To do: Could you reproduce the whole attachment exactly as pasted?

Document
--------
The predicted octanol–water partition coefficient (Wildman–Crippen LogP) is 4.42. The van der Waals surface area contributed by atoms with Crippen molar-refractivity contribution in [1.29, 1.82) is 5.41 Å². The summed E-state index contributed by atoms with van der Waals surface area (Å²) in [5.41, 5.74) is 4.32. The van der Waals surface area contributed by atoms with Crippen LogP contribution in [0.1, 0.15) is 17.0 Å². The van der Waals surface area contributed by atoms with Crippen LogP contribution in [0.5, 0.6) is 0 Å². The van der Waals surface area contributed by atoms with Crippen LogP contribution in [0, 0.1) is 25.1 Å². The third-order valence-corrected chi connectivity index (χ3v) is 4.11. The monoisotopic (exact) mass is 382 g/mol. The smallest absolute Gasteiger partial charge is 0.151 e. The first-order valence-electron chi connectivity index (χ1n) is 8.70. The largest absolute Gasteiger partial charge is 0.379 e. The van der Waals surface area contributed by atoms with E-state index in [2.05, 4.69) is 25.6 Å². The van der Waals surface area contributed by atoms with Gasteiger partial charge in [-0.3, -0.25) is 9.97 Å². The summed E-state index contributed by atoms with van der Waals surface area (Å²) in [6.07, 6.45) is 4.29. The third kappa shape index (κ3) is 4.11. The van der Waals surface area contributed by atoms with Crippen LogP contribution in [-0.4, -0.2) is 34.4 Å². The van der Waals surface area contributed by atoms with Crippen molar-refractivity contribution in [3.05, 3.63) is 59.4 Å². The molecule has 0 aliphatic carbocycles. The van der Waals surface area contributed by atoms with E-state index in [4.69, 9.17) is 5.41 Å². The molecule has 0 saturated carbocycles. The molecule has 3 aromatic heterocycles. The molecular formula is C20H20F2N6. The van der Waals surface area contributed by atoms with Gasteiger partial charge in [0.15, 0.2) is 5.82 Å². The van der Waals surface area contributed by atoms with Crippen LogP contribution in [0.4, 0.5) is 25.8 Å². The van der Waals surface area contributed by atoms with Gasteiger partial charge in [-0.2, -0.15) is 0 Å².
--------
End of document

The predicted octanol–water partition coefficient (Wildman–Crippen LogP) is 4.42. The van der Waals surface area contributed by atoms with Crippen molar-refractivity contribution in [1.29, 1.82) is 5.41 Å². The summed E-state index contributed by atoms with van der Waals surface area (Å²) in [5.41, 5.74) is 4.32. The van der Waals surface area contributed by atoms with Crippen LogP contribution in [0.1, 0.15) is 17.0 Å². The van der Waals surface area contributed by atoms with Crippen LogP contribution in [0.5, 0.6) is 0 Å². The van der Waals surface area contributed by atoms with Crippen LogP contribution in [0, 0.1) is 25.1 Å². The third-order valence-corrected chi connectivity index (χ3v) is 4.11. The monoisotopic (exact) mass is 382 g/mol. The smallest absolute Gasteiger partial charge is 0.151 e. The first-order valence-electron chi connectivity index (χ1n) is 8.70. The largest absolute Gasteiger partial charge is 0.379 e. The van der Waals surface area contributed by atoms with E-state index in [2.05, 4.69) is 25.6 Å². The van der Waals surface area contributed by atoms with Gasteiger partial charge in [-0.3, -0.25) is 9.97 Å². The summed E-state index contributed by atoms with van der Waals surface area (Å²) in [6.07, 6.45) is 4.29. The third kappa shape index (κ3) is 4.11. The van der Waals surface area contributed by atoms with Crippen LogP contribution in [-0.4, -0.2) is 34.4 Å². The van der Waals surface area contributed by atoms with Crippen molar-refractivity contribution in [3.05, 3.63) is 59.4 Å². The molecule has 0 aliphatic carbocycles. The van der Waals surface area contributed by atoms with E-state index in [4.69, 9.17) is 5.41 Å². The molecule has 0 saturated carbocycles. The molecule has 3 aromatic heterocycles. The molecular formula is C20H20F2N6. The van der Waals surface area contributed by atoms with Gasteiger partial charge in [0.15, 0.2) is 5.82 Å². The van der Waals surface area contributed by atoms with Crippen LogP contribution in [0.4, 0.5) is 25.8 Å². The van der Waals surface area contributed by atoms with Gasteiger partial charge in [-0.2, -0.15) is 0 Å².